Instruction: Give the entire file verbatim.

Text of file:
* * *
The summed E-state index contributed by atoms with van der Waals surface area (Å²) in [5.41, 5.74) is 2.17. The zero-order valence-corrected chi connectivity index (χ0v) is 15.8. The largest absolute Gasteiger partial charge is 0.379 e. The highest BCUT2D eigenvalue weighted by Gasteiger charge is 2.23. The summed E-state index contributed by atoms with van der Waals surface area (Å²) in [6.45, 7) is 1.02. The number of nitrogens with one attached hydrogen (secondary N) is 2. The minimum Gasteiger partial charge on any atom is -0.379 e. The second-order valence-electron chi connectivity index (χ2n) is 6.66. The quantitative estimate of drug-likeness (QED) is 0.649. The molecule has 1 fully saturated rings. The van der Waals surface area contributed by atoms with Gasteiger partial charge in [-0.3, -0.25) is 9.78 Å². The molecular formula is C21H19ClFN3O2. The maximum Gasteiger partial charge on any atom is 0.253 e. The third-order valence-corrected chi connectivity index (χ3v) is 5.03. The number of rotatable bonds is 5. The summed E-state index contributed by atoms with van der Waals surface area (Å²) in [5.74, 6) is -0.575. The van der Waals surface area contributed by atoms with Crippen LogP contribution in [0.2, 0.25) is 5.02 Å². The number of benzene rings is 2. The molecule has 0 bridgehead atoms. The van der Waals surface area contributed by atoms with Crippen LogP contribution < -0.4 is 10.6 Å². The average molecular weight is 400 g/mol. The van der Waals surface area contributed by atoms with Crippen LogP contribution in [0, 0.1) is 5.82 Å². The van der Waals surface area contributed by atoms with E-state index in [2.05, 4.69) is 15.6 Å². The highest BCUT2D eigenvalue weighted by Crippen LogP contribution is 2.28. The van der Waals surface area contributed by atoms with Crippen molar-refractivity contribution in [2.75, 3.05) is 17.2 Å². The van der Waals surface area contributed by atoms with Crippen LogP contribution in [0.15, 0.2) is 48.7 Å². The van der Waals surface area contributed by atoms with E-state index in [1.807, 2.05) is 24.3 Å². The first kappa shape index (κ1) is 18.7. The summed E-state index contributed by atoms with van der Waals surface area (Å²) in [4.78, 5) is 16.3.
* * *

The summed E-state index contributed by atoms with van der Waals surface area (Å²) in [5.41, 5.74) is 2.17. The zero-order valence-corrected chi connectivity index (χ0v) is 15.8. The largest absolute Gasteiger partial charge is 0.379 e. The highest BCUT2D eigenvalue weighted by Gasteiger charge is 2.23. The summed E-state index contributed by atoms with van der Waals surface area (Å²) in [6.45, 7) is 1.02. The number of nitrogens with one attached hydrogen (secondary N) is 2. The minimum Gasteiger partial charge on any atom is -0.379 e. The second-order valence-electron chi connectivity index (χ2n) is 6.66. The quantitative estimate of drug-likeness (QED) is 0.649. The molecule has 1 fully saturated rings. The van der Waals surface area contributed by atoms with Gasteiger partial charge in [-0.3, -0.25) is 9.78 Å². The molecular formula is C21H19ClFN3O2. The maximum Gasteiger partial charge on any atom is 0.253 e. The third-order valence-corrected chi connectivity index (χ3v) is 5.03. The number of rotatable bonds is 5. The summed E-state index contributed by atoms with van der Waals surface area (Å²) in [5.74, 6) is -0.575. The van der Waals surface area contributed by atoms with Crippen LogP contribution in [0.2, 0.25) is 5.02 Å². The number of benzene rings is 2. The molecule has 0 bridgehead atoms. The van der Waals surface area contributed by atoms with Crippen LogP contribution < -0.4 is 10.6 Å². The average molecular weight is 400 g/mol. The van der Waals surface area contributed by atoms with Crippen LogP contribution in [0, 0.1) is 5.82 Å². The van der Waals surface area contributed by atoms with E-state index in [2.05, 4.69) is 15.6 Å². The highest BCUT2D eigenvalue weighted by Crippen LogP contribution is 2.28. The van der Waals surface area contributed by atoms with Crippen molar-refractivity contribution in [2.75, 3.05) is 17.2 Å². The van der Waals surface area contributed by atoms with Crippen LogP contribution in [0.15, 0.2) is 48.7 Å². The van der Waals surface area contributed by atoms with E-state index in [1.807, 2.05) is 24.3 Å². The first kappa shape index (κ1) is 18.7. The summed E-state index contributed by atoms with van der Waals surface area (Å²) in [4.78, 5) is 16.3.